Reagan: Always Presidential

Historians will long debate Reagan’s legacy in American and world politics such as his pivotal role (along with Pope John Paul II) in the fall of communism, the Iran-Contra scandal and Reaganomics. What may get lost in the historical translation is the human dimension — his sense of humor, fatherly compassion and common sense.

His administration’s role in Central America is highly debatable. His legacy as a Hollywood actor is second-rate at best. But Reagan was always “presidential” as he represented the U.S. on the world stage. There was something reassuring about watching him interact with Margaret Thatcher, Gorbachev and the Holy Father during periods of serious world crises. Neither George Bush (I or II), nor Bill Clinton have been able to duplicate this sense of trust.

Reagan’s life spanned nearly the entire 20th century. He lived through both World Wars, the Great Depression, Hollywood’s “golden era,” McCarthyism, the Vietnam War and the ‘60s. He set the political agenda for the century’s final two decades. Although not a veteran, it seemed appropriate that Reagan died as the world prepared to mark the 60th anniversary of D-Day in Normandy, France. His death occurred the day after President Bush met with the pope.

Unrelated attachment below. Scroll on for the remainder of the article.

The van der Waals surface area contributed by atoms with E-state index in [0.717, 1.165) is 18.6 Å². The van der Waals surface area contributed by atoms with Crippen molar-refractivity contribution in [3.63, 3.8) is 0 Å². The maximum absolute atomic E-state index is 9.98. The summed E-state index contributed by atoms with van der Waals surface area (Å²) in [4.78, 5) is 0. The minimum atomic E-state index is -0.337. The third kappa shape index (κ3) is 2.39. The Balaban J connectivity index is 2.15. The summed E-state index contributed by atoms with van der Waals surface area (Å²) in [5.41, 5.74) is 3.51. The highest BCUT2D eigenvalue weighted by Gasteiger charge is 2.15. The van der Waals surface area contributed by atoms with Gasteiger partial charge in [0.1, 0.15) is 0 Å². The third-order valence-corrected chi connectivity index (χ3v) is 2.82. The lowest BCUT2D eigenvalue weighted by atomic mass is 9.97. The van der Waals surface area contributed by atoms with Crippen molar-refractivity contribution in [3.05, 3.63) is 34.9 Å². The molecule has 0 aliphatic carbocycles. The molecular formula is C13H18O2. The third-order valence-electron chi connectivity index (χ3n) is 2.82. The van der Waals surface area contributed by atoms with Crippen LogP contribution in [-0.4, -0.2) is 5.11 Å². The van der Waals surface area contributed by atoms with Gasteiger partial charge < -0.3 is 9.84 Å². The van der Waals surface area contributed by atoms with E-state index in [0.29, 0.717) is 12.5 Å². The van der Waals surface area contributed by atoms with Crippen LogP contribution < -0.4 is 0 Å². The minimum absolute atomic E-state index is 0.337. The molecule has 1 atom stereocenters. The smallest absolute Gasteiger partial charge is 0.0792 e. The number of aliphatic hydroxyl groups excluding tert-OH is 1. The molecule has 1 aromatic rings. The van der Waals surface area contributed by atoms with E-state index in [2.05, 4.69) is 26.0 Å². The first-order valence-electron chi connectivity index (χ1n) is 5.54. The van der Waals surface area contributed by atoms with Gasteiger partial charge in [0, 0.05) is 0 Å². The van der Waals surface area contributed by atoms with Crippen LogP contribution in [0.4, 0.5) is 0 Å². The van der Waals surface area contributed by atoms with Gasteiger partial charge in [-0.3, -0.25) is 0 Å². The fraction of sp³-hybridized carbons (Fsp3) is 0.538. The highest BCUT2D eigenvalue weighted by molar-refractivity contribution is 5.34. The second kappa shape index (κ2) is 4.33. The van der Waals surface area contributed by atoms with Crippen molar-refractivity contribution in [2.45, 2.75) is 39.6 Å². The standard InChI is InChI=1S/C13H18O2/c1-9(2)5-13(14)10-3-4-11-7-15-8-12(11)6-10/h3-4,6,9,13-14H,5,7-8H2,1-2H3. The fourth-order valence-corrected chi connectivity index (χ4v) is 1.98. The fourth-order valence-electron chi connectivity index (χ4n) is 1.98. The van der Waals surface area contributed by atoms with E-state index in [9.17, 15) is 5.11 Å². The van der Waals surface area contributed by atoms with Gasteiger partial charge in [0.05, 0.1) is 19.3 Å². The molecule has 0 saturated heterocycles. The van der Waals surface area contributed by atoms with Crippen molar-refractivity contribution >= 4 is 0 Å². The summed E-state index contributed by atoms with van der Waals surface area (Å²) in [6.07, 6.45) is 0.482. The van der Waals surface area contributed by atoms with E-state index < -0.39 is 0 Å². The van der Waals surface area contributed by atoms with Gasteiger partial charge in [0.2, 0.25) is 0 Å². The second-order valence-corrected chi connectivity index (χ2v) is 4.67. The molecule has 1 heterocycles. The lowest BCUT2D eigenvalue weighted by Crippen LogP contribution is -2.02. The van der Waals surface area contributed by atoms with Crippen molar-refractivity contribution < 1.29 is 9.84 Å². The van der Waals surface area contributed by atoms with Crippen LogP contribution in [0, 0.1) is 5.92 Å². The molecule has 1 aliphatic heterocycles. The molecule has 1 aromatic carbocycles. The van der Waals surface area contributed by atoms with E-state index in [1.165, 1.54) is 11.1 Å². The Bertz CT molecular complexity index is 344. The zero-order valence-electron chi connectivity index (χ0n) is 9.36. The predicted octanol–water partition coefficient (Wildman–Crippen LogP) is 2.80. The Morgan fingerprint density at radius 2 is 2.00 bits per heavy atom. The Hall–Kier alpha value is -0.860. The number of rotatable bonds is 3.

Reagan was fondly remembered by Catholic and pro-life groups alike.

“Ronald Reagan occupies a special place in the hearts of all of us in the Knights of Columbus,” said Supreme Knight Carl Anderson, former director of the White House Office of Public Liaison. “He was a man of deep and abiding faith for whom prayer was an integral part of his daily life.”

Anderson said that on trail rides at his California ranch, Reagan would often recite the prayer of St. Francis: “Lord, make me an instrument of thy peace.”

It was during Reagan’s presidency in 1984 that diplomatic relations were established between the United States and the Holy See. Reagan joined the Knights’ centennial celebration in 1982 and informed the order in his speech to the 1986 convention that his grandfather had been a Knight.

“He was one of our greatest presidents, in no small part because of the sincerity of his love of Christ, and his humble effort to live every day in His service,” Anderson said.

“It is with great sadness that we say goodbye to our dear friend, President Ronald Wilson Reagan,” said Judie Brown, president of the American Life League (ALL) in Stafford. “There is little question that Ronald Reagan will be remembered as one of the greatest presidents in our country’s history.”

Brown said ALL is particularly grateful for Reagan’s steadfast effort to restore the dignity inherent to each and every human being’s life through his Personhood Proclamations in 1984 and 1988. “We pray that our Lord will comfort the Reagan family as they deal with the profound loss they have suffered,” Brown said.

(Michael F. Flach is editor of the Arlington Catholic Herald, where this article first appeared.)

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